My memories of Laurel and Hardy are warm but foggy. In my childhood, I’d burst into fits of giggles watching these hilarious stars of early Hollywood in all their slapstick splendor. These classic gags and the joy they inspired are resurrected with Stan & Ollie, a celebratory biopic that explores this classic comedy duo’s behind-the-scenes dynamic during a fateful theater tour.
The film begins with an elaborate and impressive long take. It’s a walk-and-talk during which Stan Laurel (Steve Coogan) and Oliver Hardy (John C. Reilly) stroll through the studio lot, greeting crewmembers, placing bets on horse races, and discussing Stan’s upcoming contract negotiation, as they arrive at the set of 1937’s Way Out West. Tensions brew as Stan argues with producer/director Hal Roach (Danny Huston), but once the camera is rolling, this double-act delivers comedy gold with a jaunty dance number that’s enchantingly silly. With signature scalp scratches and twiddling ties, Coogan and Reilly embody the quirks and charms of Laurel and Hardy’s onscreen magic with astonishing accuracy. Throughout the film, they’re given the opportunity to re-enact the pair’s most iconic bits (like “County Hospital”) and do so with buoyant aplomb. However, the focus of this film is not their heyday but the decline that came nearly 20 years later.
Abruptly, the film leaps to 1953, when Laurel and Hardy were desperate to mount another picture. To elicit interest in a proposed Robin Hood romp, they went on a theater tour through Ireland and the United Kingdom, appearing at any dinky theater or cramped hall that’d have them. In the film, Stan and Oliver try to keep their spirits up by performing beloved bits for an unsuspecting hostess and writing new jokes as they travel by train. But hanging heavy over their fun is the possibility that this may be their last hurrah. Oliver’s waning health makes some bits dangerous to perform, long-held resentments bubble beneath the friendly surface, and the brewing fear that they’ve become has-beens causes tension. Director Jon S. Baird swaddles the film in a soothing sentimentality that keeps things from growing outright unpleasant. This is a feel-good biopic after all.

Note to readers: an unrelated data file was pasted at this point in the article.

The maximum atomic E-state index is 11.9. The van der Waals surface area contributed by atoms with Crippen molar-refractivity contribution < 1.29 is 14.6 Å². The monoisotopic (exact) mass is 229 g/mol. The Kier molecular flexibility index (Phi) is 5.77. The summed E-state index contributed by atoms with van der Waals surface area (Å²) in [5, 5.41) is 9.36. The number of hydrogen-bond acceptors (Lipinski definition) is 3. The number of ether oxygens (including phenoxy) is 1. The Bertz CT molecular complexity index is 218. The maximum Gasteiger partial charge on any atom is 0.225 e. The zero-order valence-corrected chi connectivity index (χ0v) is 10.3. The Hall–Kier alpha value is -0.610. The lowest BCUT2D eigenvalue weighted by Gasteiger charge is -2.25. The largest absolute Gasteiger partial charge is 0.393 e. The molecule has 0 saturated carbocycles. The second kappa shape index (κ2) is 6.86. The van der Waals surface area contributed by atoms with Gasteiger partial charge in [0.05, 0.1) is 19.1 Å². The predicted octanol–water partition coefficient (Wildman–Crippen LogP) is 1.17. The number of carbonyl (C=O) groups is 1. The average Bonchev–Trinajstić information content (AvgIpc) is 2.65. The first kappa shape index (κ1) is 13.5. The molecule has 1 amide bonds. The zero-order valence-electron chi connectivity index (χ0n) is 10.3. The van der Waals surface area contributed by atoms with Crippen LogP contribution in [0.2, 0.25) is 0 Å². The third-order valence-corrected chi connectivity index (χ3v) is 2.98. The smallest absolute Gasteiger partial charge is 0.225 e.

Reilly captures the churlish charm of Hardy’s onscreen persona but portrays off-stage Oliver as a happy-go-lucky bon vivant, whose appetite for life found outlets through gambling, feasting, and romance. Coogan deftly embodies Laurel’s daffy and dopey persona. Then reveals Stan to be a sharp wit and stymied genius. While the stars poignantly deliver the emotions of this tricky tour, Jeff Pope’s script denies its audience some crucial context. Watching the pair bicker over a 16-year-old argument, I wanted to know what happened after that pivotal negotiation to understand why its betrayal still stung so intensely. The film makes it clear that Stan is angry, but what’s left out is that Laurel was an actor/writer/director before he teamed with Hardy. So his desire for greater creative control of the work to which he’d dedicated his life was more than vanity or rivalry. The film also implies that the pair haven’t made a movie in ages, but that’s a blatant misrepresentation that ignores a slew of ’40s films.
Stan & Ollie is less concerned with context and facts than it is the emotional core of its tale. That is vibrantly painted, not only by Coogan and Reilly but also by undersung character actresses Nina Arianda and Shirley Henderson, who play the pair’s wives. Henderson (who may be best known from Bridget Jones’s Diary or as Harry Potter’s Moaning Myrtle) brings a prim grace and a sharp eye to Lucille Hardy, who clearly sees herself as the advocate her big-hearted husband needs. She has little patience for the pair’s public shenanigans, being far more concerned that her unwell husband is taking his pills and being kind to his bad knee. But Russian actress Ida Kitaeva Laurel (Arianda of Florence Foster Jenkins) is no such wilting flower. She shines for prying cameras, is quick to drop names and toot her own horn. She respects her husband’s finely crafted foolishness, but she will not suffer fools. Brusquely brushing past a shady manager, rolling her eyes at fawning fans, and snatching shot glasses away from her sober husband, she is a force to be reckoned with. Actually, that last bit is the only thing these two women have in common, which makes them a mesmerizing pair of uneasy allies. Honestly, I’d watch a sequel that’s just an imagined road trip with Lucille and Ida, but I’d gladly take more of Arianda and Henderson in any team-up they choose.
All in all, Stan & Ollie is a charming tribute to Laurel and Hardy. Coogan and Reilly give their all to do right by these kings of comedy, and in doing so prove the timeless appeal of this brilliant double-act. They also give us a peek at the men behind the laughs, aided by stellar supporting turns from Arianda and Henderson. It’s just a shame the film takes for granted that its audience will be able to fill in the gaps its script leaves wide and yawning.